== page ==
Code Review Process

If I were to answer the question, “What are the elements of a worthwhile code review?”, to a IT reporter in need, I would answer something like this:

A proper code review is a valuable tool to any software team. The longer that bugs go undiscovered, the more costly it is to fix them. For example, if a developer works out a design on a whiteboard, updates and improvements can be made very cheaply, just by erasing part of the software diagram and starting again. After the product has shipped, an undiscovered bug becomes very expensive to fix, usually through a laborious patching process. A code review is a way to reduce costs by eliminating bugs early. Code reviews occur early enough to catch bugs before they have an opportunity to become very expensive to fix.

But, in order for the code review to be useful, it should be conducted in a responsible manner by a mature team with a good leader. All developers have certainly experienced code review horror stories or at least ones that qualify as wastes of time: Reviewers come to the meeting unprepared and begin reading the code line-by-line, or, reviewers focus on silly issues like “oh, this ‘for’ statement should have a space after the opening parenthesis.”

There are ways to eliminate these sorts of time-waster. There are even ways to measure if your code reviews are worth the time spent. After all, if you’re spending more time in your code review than you could have been fixing bugs, then your code reviews are not useful. Of course, this is rare.

First of all, to eliminate the silly code review comments like spaces or capitalization, you need a good style guide. A style guide describes how the team prefers to comment, how the team prefers to name classes, variables, and methods, and how to format. It should not attempt to convey software best practices, like how best to deal with memory that can’t be allocated, or tracking threads, and so on. It should only focus on style. The style guide should be short enough so that it can be easily grasped by everyone on the team and not cover every nauseating detail so that team members still have a sense of freedom to write the code the way they see fit. After all, writing code can be very personal.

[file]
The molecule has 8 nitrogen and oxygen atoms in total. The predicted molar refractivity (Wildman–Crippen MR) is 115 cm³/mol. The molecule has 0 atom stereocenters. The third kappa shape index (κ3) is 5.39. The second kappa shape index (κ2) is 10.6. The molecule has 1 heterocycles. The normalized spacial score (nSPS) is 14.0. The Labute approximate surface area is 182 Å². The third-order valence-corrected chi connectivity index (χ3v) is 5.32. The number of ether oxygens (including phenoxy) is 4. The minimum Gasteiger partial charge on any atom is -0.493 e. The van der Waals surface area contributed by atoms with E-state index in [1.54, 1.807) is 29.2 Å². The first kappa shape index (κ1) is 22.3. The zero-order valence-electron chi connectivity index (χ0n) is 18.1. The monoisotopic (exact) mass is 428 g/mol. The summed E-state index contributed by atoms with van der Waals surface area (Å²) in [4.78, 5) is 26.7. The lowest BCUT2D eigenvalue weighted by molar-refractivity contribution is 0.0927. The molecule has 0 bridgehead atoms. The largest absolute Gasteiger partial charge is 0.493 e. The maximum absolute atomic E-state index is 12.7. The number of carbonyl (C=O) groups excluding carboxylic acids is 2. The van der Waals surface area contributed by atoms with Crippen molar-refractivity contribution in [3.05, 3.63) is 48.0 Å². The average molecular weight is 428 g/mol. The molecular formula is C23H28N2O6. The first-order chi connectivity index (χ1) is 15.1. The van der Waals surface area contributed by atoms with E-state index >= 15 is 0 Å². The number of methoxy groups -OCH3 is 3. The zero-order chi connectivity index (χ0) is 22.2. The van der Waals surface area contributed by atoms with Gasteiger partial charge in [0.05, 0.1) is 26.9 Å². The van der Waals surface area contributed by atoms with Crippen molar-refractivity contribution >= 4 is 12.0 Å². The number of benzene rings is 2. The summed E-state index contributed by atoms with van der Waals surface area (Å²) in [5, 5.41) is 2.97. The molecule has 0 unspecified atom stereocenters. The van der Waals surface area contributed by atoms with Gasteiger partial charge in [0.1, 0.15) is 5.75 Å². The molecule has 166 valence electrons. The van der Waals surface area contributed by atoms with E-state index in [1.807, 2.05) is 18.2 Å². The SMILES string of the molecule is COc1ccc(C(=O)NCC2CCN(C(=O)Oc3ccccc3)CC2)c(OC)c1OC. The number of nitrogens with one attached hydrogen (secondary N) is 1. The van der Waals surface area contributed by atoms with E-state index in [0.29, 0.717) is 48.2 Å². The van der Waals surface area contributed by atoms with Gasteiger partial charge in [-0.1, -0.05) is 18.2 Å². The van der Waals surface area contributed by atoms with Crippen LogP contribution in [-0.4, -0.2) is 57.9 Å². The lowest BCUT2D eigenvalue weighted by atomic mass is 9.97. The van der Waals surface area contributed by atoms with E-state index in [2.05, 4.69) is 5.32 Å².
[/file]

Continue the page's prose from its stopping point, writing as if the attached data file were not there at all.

Developers are then held accountable that they will have no style issues in their code. If the team has established good style guidelines which are readily accessible and used frequently, this ought to be easy.

To ensure that everyone prepares in advance, you can create some fun rules. For example, we have simple rule that says, “If you have no red marks on your code print-out’s you’re not allowed into the review. Red marks are the ticket!”

To help the team focus on important issues, a code review checklist is useful. The team can create this together, again keeping it very short so that it’s easy to refer to, and then use it to coordinate focusing on specific areas. Too often, poorly run code reviews has everyone focus on the same superficial issues. A code review checklist can help encourage a smaller group to focus deeply on a specific area, another group to focus on a different area, and so on. This helps the code review achieve depth.

It’s also a good idea to have someone other than the author to run the code review meeting. Software developers tend to be a proud lot and an independent moderator can keep the discussion from getting too personal. A good moderator is someone good at running meetings, keeping people on track and focused on important issues.

Finally, you can calculate just how effective your code reviews are by having two pieces of information: The average bug fix rate for a team member (usually ranges between 1 and 2 per day), and how many major issues you uncovered in your code review. Assume you found five major issues in your last code review and your team’s major bug fix rate is one per day. If there was no code review, it would have cost approximately five days to fix those bugs (the number of bugs times how long it takes to fix a major issue). If your code review had five participants, each prepared for one hour, and the review meeting lasted one hour, the total time is 10 hours. That’s well less than five days, so your code review was worthwhile!

Our team in China is just now adopting these changes and we’re excited about it. We especially enjoy being able to measure the effectiveness our our reviews.

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